- Dairy products such as milk and yogurt
- Sweets such as cookies, cakes, pies, ice cream, candy, and chocolate
- Sugary foods such as regular soda, fruit drinks, hard candy, and syrups
There are no (or very few) carbs in these foods:
- Animal protein such as fish, chicken, beef, pork, cheese, and cottage cheese
- Fats such as oils, margarine, and bacon
How Many Carbs to Eat a Day
The second-most-asked question after "What do I eat with diabetes?" is "How many grams of carbohydrate should I eat a day?" As with the number of calories you need, the amount of carbohydrate you need depends on gender, weight, age, activity level, weight goals, and lipid levels. However, the American Diabetes Association offers a rough estimate you can use as a starting point. Talk to a registered dietitian for a personalized carb amount.
Carbs per Day Estimate
To lose weight:
- Women: 2-3 carb servings per meal (30-45 grams of carbohydrates)
- Men: 3-4 carb servings per meal (45-60 grams of carbohydrates)
To maintain weight:
- Women: 3-4 carb servings per meal (45-60 grams of carbohydrates)
- Men: 4-5 carb servings per meal (60-75 grams of carbohydrates)
For active people:
- Women: 4-5 carb servings per meal (60-75 grams of carbohydrates)
- Men: 4-6 carb servings per meal (60-90 grams of carbohydrates)
Note that one carb serving is 15 g of carbohydrates. So, if you eat a bag of potato chips with 30 g of carbohydrates, that is two carb servings.
It's important to watch portion sizes when counting carbs. Portion control is also necessary for weight management. Because portion sizes vary depending on where you're eating and even the dishware you use, it can be tricky to know exactly how much you're eating at any given time. One thing that can help is to have a visual reference.
Some people use a food scale, measuring cups and spoons, and even their hands to gauge portion sizes. One method that helps with eyeballing portions as well as meal planning is the "plate method". It's relatively easy to use; all you need is a plate that's 9 inches across. Then follow these simple guidelines.
Non-starchy vegetables take up 1/2 the plate. Non-starchy vegetables include:
- salad greens
- green, red, or yellow peppers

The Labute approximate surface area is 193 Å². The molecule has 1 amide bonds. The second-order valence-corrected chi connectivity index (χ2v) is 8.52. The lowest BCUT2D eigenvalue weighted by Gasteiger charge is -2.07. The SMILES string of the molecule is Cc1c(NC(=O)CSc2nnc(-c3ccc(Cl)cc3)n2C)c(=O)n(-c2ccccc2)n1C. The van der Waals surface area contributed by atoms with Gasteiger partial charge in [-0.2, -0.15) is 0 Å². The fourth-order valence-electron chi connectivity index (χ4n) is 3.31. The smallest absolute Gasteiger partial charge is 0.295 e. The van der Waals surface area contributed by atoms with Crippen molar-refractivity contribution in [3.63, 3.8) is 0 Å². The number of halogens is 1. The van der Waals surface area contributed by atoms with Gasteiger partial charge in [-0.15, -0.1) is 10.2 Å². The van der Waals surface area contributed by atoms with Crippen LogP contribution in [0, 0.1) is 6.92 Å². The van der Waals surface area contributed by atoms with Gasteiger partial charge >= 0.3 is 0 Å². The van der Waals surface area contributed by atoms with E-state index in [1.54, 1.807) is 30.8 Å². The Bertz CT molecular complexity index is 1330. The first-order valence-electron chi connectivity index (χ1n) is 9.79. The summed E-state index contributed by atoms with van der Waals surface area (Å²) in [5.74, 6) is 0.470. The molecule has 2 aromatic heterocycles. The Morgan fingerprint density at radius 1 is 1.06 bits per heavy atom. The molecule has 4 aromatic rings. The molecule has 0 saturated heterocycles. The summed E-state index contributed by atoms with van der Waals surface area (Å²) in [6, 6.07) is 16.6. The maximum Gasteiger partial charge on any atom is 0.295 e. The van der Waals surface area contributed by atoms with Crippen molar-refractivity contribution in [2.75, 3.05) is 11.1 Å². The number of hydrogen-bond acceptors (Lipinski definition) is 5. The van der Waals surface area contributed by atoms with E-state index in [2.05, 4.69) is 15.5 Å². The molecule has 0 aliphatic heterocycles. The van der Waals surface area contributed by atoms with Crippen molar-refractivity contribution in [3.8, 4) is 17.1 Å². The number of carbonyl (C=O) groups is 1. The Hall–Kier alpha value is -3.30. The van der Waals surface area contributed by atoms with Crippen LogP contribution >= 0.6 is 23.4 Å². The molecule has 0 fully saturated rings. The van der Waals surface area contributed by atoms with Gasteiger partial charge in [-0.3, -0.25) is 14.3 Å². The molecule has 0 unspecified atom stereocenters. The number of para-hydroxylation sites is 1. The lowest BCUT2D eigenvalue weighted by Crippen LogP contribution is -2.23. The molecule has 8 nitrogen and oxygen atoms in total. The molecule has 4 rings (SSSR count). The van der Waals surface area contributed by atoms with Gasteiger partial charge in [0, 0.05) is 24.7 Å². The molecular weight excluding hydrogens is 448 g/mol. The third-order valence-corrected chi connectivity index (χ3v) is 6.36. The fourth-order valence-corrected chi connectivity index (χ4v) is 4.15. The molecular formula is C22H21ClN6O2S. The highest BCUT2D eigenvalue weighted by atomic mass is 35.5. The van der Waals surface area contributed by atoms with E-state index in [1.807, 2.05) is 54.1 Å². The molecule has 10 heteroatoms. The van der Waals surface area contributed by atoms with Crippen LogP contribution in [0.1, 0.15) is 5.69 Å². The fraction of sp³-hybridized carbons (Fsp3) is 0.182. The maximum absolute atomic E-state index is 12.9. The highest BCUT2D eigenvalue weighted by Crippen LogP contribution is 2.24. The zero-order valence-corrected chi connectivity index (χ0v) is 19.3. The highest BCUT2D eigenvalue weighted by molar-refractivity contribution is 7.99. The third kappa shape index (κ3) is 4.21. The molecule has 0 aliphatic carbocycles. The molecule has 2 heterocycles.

Lean protein takes up 1/4 of the plate. Items with protein include:
- chicken breast
- salmon fillet
- ground beef
Grains or starchy vegetables take up 1/4 of the plate. Grains and starchy vegetables include:
A medium-size piece of fresh fruit (about the size of a baseball) or 1/2 cup of canned or packaged fruit in its own juice (such as grapes) is shown on the left.
A glass filled with a non-caloric beverage such as water or iced tea is shown on the right.
When to Eat
As a person with diabetes, you need to eat fairly regularly. That means no skipping meals! Even if you are trying to lose weight, you need to eat regular meals to keep your blood glucose and your metabolism on track. Try to eat every 4-5 hours. For breakfast, try to eat within 1-2 hours of rising.
The Emotional Side of Eating
It can be a challenge to eat healthfully every meal, every day. Try your best to make healthy choices where and when you can. Take heart in knowing that no one is perfect -- everyone has an off day now and again. It's important to keep trying.
One thing that can be extra helpful in keeping you on track is to make your own meals. Try not to dine out more than three times a week at the most. Making your own meals increases your awareness of the foods you eat, it's more practical to control portion sizes, and it's easier to cook with healthful ingredients. Plus, it costs less!
Eat What You Love!
Food -- sugar, carbohydrate, fiber, protein--is not your enemy. With the help of a wide variety of tasty, low-carb recipes and quick tips to help you eat more healthfully, you can take control of your diabetes with every bite.